The Artist Studio Award Program offers seven subsidized artist studios for professional artists through an online application process and staff review.
To align with the City of Reconciliation framework and in efforts to promote equity, diversity, and inclusion, the program was open to artists from thexʷməθkʷəy̓əm (Musqueam), Sḵwx̱wú7mesh (Squamish), and səlilwətaɬ (Tsleil-Waututh) Nations and artists who identify as Indigenous, Black, and people of colour
The 2022-2025 awards go to the following group of artists, who collectively demonstrate commitment to practice and craft, and represent diversity across culture, gender and discipline.
Eric Cheung (he/him/his)
Eric Cheung is a second-generation Chinese Canadian contemporary and street dance artist exploring different mediums to expand the boundaries of street dance in film, theatre, new media, fashion, and virtual reality (VR). Eric is most notably known for his film entitled “E_GO”, which reached international acclaim in film festivals, receiving a Vimeo Staff pick, Nowness, and Booooooom feature. Eric is currently pursuing dance in VR in collaboration with the Museum of Other Realities (MoR) to form a new decolonized platform for dance creation.
Jonas Jones (he/him)
Jonas Jones comes from the village of Átsnach (Tsleil-Waututh) with strong bloodlines running from Sḵwx̱wú7mesh Úxwumixw (Squamish Nation) as well. His kwshámin (ancestral name), TsuKwalton, comes from the Squamish village of Chʼiyáḵmesh. He is learning and apprenticing under the guidance of Ses siyam (Ray Natraoro) and indulging within the Coast Salish laws of art, a system that is passed down from master carver to apprentice. He is honoured to be practicing this craft, as this foundation of art and way of life has been running through his blood for thousands of years.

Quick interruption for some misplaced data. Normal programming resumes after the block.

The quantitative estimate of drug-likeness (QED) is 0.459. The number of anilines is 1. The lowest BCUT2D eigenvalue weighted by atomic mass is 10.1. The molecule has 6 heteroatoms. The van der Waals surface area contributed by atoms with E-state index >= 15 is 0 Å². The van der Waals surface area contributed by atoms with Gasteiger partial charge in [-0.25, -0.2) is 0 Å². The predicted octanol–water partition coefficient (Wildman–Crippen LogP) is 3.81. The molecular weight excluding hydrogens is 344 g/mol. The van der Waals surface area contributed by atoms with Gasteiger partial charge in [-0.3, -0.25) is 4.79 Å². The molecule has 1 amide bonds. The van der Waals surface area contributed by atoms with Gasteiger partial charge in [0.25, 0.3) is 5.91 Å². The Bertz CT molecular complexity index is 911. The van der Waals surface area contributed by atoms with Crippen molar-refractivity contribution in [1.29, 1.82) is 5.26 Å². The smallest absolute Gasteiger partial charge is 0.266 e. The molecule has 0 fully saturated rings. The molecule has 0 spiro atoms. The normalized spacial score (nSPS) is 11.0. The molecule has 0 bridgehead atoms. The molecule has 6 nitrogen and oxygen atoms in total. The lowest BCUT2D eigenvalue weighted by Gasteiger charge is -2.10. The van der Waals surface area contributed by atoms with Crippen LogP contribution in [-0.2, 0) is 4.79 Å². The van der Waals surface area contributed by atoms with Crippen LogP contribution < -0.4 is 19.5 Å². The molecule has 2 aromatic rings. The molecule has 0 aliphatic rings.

Jaz Whitford (they/them)
Jaz Whitford is a Secwepemc two spirit interdisciplinary artist. Jaz works with a range of materials, forms, and mediums to investigate and express their lived experience and understanding of spirituality, indigeneity, and community care. They have worked under the mentorship of T’uy’t’tanat Cease Wyss, gaining knowledge about ethnobotany and multi-media arts centred in Indigenous revitalization. They work care-taking at x̱aw̓s shew̓áy̓, an indigenous rewilded plant space, as part of an ongoing project by T'uy't'tanat at gallery 221A. They are currently artist-in-residence at Vines Art Festival, an arts organization and festival that is responsive to and nurturing of artists that are working toward land, water, and relational justice.
Sally Zori (they/them)
A transgender Iraqi raised in the UAE and different parts of “Canada,” Sally Zori is a session musician, percussionist, and content creator. They have played stages and theatres in North America, Europe, and Australia with different bands, orchestras, musicals, theatre shows, and once was the percussionist for Aretha Franklin. Today, they are a session musician, percussionist, and content creator, and working on a project that will share the story of their experience as a third culture kid and finding Home, combining theatre with film and live musical underscoring.
Emad Armoush (he/him)
Emad Armoush is a Syrian/Canadian multi-instrumentalist musician and singer, active in the Arabic, flamenco, world and creative music scene of Vancouver since 2000. Inspired to bring his roots from Arabic traditions into his current musical life and influences, and awarded grants from the BC and Canada Arts Councils, Emad released his debut album with the members of his group Rayhan, some of Canada’s top world music improvisers. He is motivated and now busy composing and arranging new music for their planned sophomore album. Emad has performed in many music festivals across Canada and Europe in a multitude of collaborations.
Naomi Grace (she/they)
Naomi Grace is an interdisciplinary artist and medicine maker of Afro-Caribbean and European ancestry born and currently residing on the unceded ancestral territories of the Musqueam, Squamish and Tsleil-Waututh nations. With a professional creative practice spanning two decades, Naomi’s work is centered around reclaiming sacred medicine in its many forms, which she expresses through painting, mixed media, music, text, culinary arts and sculpture. Naomi’s work is a form of visual storytelling and reflects her identity as a woman of the African diaspora, exploring creativity as our birthright. Creativity is not exceptional; creativity is being.
How the recipients were selected
The applications were reviewed by staff through an open, competitive process and selections were made based on artists' eligibility.